Tuesday, July 10, 2007

No. 54: Electric Ladyland

Band: The Jimi Hendrix Experience
Album: Electric Ladyland
Why Rolling Stone gets it right: The final studio album with the Experience, Hendrix expanded his abilities as a songwriter and arranger. Themes pop up more and the epic "Voodoo Chile" shows off Hendrix' overwhelming blues skill.
Why Rolling Stone gets it wrong: Certainly, "Electric Ladyland" isn't as accessible as "Are You Experienced," but many consider it to be better. Count me among those people.
Best song: I actually really like the inane/silly "Crosstown Traffic," though Hendrix' (re-)arrangement of Dylan's "All Along The Watchtower" is the definitive version and an all-time great track.
Worst song: "1983... (A Merman I Should Turn to Be)" isn't great.
Is it awesome?: Absolutely.

As I mentioned in my piece on "Are You Experienced," I'm not the world's biggest Hendrix fan. Here's the thing, though: I was a huge Hendrix fan at one time. Like every other suburban teenager, I adored Hendrix at ages 13-16. I thought he was the greatest thing to ever come along, musically. In fact, in my high school freshman yearbook photo, I am wearing a Jimi Hendrix t-shirt.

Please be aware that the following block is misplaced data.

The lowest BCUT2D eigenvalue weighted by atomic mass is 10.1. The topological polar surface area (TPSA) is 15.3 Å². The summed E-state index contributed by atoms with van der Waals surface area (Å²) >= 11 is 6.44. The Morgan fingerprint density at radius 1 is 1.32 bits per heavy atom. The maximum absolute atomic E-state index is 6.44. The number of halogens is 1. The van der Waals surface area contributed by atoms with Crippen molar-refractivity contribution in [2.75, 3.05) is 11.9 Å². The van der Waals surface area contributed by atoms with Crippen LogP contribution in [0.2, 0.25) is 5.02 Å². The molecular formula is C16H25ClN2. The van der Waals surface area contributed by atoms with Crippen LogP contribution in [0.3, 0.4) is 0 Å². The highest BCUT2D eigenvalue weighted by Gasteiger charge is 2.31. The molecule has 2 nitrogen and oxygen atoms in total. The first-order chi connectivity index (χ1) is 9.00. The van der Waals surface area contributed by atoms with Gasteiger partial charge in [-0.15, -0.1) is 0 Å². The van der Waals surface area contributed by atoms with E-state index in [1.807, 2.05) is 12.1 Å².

During this period, "Electric Ladyland" was my favorite album and for good reason. Easily the most eclectic of the three Experience studio albums, Hendrix jumped from a classic Delta Blues epic in "Voodoo Chile" to an electric metal/blues song (though, thematically linked) in "Voodoo Child (Slight Return)." He had some of the first great uses of the wah-wah pedal in "Burning of the Midnight Lamp," "All Along The Watchtower" and "Voodoo Child (Slight Return)." "Crosstown Traffic" is a pretty silly song, but one that showed Hendrix' more playful side. The song uses a tissue paper/comb kazoo.

Still, the best song from the record is Hendrix' arrangement of Dylan's classic "All Along The Watchtower." The song's theme of impending apocalyptic destruction just doesn't work with Dylan's soft vocals and acoustic guitar, but Hendrix blows Dylan's version out. Hendrix' pounding rhythmic acoustic guitar is the first thing in the song and it knocks your speaker against the wall.

His wailing solos took the place of Dylan's folksy harmonica jaunts, while the loud/soft of the verses and guitar solos work dynamics as well as 90s rock did. Mitch Mitchell's drumming is probably as good as it is anywhere on an Experience record and the slide guitar work (Hendrix used a cigarette lighter as a slide) is certainly the best he's put on record. The production -- done by Hendrix himself after Chas Chandler quit due to Hendrix' increasing drug use -- fades from left to right while the vocals keep in the mix.

In short, it's the definitive version of a great song and probably Hendrix' best single song.

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